Lauf will be entering his first season as a graduate assistant on the Rockets’ coaching staff after earning his degree in business management. He paced UT with a 59 field-goal percentage and ranked second on the team with a career-best 6.2 rebounds per game and 75 offensive boards. The Rockets’ two-time captain started 33 of 34 contests and averaged a career-high 8.3 points per game in a career-best 33.6 minutes per game en route to playing in a school-record 133 contests in his collegiate career.

Men’s tennis honored as Intercollegiate Tennis Association all-academic team; four named scholar-athletes

For the second straight year, the Toledo men’s tennis team earned Intercollegiate Tennis Association all-academic team honors with four student-athletes being recognized as scholar-athletes.

The junior duo of Vincent Anzalone and Luka Vitosevic along with Danilo Pejovic and sophomore Thawin Suksathaporn were named Intercollegiate Tennis Association scholar-athletes. Anzalone and Vitosevic were named scholar-athletes for the second straight year.

Head Coach Al Wermer talked to the tennis team.

Transfer Danilo Vukotic also earned scholar-athlete honors. Vukotic joins the Rockets after transferring from Fairleigh Dickinson University.

“We’re very proud of our guys’ efforts in the classroom and the great academic support UT Athletics provides,” said Head Coach Al Wermer. “Our challenges last year with injuries did not deter their academic success. We also have a few more guys who barely missed this GPA threshold.”

It’s the second straight year in which the Rockets have earned Intercollegiate Tennis Association all-academic team honors. During the spring semester, the team had an overall grade point average of 3.4. Toledo along with Ball State and Western Michigan earned all-academic team honors from the Mid-American Conference.

The Intercollegiate Tennis Association all-academic team award is open to any member program that has a cumulative team grade point average of 3.20 or above (on a 4.00 scale).

In order to earn Intercollegiate Tennis Association scholar-athlete status, a player must meet the following criteria: be a varsity letter winner; have a GPA of at least 3.50 for the current academic year; and have been enrolled at her present school for at least two semesters (including freshman through senior year).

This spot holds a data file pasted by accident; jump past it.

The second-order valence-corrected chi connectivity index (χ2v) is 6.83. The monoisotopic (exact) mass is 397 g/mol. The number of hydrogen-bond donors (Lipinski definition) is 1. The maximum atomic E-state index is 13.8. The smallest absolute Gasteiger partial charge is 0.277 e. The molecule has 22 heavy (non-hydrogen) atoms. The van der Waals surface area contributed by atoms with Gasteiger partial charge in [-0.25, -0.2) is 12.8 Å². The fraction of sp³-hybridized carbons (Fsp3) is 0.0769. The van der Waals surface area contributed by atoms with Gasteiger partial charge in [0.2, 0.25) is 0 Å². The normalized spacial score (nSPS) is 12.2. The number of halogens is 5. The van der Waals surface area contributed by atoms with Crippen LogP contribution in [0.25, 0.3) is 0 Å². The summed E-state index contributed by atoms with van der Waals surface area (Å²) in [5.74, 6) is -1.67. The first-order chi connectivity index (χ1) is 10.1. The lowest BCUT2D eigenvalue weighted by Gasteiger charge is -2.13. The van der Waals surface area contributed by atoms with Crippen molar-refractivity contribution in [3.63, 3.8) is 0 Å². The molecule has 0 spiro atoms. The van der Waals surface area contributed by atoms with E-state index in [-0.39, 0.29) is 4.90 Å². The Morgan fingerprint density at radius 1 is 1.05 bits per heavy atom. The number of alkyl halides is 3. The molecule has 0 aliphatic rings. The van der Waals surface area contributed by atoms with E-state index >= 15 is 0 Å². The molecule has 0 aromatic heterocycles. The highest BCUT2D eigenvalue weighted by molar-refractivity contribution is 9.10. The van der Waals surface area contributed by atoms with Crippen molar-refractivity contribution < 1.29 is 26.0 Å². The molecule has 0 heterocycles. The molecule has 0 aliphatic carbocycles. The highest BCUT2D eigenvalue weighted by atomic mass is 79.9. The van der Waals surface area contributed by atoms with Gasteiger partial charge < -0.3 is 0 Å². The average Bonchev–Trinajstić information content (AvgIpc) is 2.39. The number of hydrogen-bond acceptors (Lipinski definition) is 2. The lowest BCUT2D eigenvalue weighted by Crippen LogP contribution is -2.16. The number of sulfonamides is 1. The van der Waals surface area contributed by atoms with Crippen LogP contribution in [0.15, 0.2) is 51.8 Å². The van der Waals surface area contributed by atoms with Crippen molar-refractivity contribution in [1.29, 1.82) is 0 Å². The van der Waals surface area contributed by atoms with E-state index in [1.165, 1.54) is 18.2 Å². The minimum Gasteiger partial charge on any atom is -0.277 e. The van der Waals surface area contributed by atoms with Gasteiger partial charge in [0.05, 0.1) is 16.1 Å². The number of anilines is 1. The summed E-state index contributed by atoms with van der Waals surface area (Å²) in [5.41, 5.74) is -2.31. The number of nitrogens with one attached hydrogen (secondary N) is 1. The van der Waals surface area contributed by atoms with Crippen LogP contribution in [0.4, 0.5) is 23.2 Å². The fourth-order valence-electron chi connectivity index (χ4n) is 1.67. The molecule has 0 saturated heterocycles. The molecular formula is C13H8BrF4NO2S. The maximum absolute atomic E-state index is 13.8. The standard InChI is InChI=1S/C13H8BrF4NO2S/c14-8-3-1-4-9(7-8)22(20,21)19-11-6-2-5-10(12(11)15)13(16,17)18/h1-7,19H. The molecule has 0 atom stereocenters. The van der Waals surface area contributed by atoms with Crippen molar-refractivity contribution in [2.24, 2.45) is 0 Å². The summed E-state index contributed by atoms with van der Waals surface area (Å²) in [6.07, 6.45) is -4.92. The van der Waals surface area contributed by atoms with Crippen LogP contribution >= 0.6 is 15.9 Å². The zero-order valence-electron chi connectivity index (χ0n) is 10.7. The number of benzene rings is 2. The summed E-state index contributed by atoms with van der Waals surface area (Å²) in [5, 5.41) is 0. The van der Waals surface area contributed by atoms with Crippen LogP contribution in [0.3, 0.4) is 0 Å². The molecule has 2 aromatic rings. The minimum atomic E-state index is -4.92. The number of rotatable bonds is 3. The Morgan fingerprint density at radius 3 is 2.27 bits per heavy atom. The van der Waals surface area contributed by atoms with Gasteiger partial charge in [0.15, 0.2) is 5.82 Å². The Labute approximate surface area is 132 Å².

Two women’s tennis players receive Intercollegiate Tennis Association scholarship recognition, team also honored

Senior Sidnay Huck and junior Claire Aleck have earned Intercollegiate Tennis Association scholar-athlete honors for the 2017 season.

“I’m so proud of Sid and Claire to be named Intercollegiate Tennis Association scholar-athletes,” said Head Coach Tracy Mauntler. “They are great leaders on and off the court, and they do an amazing job of balancing life as a student-athlete.”

Aleck, left, and Huck

The women’s tennis team earned Intercollegiate Tennis Association all-academic team honors and joined Akron, Ball State and Western Michigan as the only schools from the Mid-American Conference to earn the award.

Both Aleck and Huck were named Academic All-MAC this season. Aleck in singles play had a record of 13-17 and captured seven two-set victories. Huck earned MAC Doubles Player of the Week honors twice with partner Deedee Leenabanchong and registered a doubles record of 19-10 and 14-6 in dual matches.

The Intercollegiate Tennis Association all-academic team award is open to any member program that has a cumulative team grade point average of 3.20 or above (on a 4.00 scale).

In order to earn Intercollegiate Tennis Association scholar-athlete status, a player must meet the following criteria: be a varsity letter winner; have a GPA of at least 3.50 for the current academic year; and have been enrolled at her present school for at least two semesters (including freshman through senior year).

Scholarship established to honor former employee

A scholarship fund has been created for University of Toledo students in memory of former UT employee Larry Hilton.

“UT was such a huge part of Larry’s life, his extended family,” said Debbie Hilton, Larry’s wife of 28 years. “Larry is no longer here physically to mentor students, but we’re hopeful that this scholarship will provide monetary support that will assist future students in reaching their educational goals.”


The Larry Hilton Memorial Scholarship will be awarded to two student workers, one student who is in Plant Operations Ground/Facilities and one student in Athletic Facilities. The College of Engineering Scholarship Committee and the Athletic Department Scholarship Committee will each choose a student who is deserving of the scholarship.

“A scholarship of this magnitude will make it possible for a student to go to school who may not be able to afford college otherwise,” said Dr. Steve LeBlanc, interim dean of the College of Engineering. “It is very kind of the Hilton family to consider an engineering student for this gift.”

“We are extremely appreciative of this gift from the Hilton family,” said Mike O’Brien, UT vice president and athletic director. “When you come to a Rocket event and see a student employee in action, you will see the legacy of Larry Hilton through this scholarship.”

Hilton joined the UT staff in 1988 and worked as a mechanic and supervisor for the Motor Vehicle Department. He died in 2013 at age 54.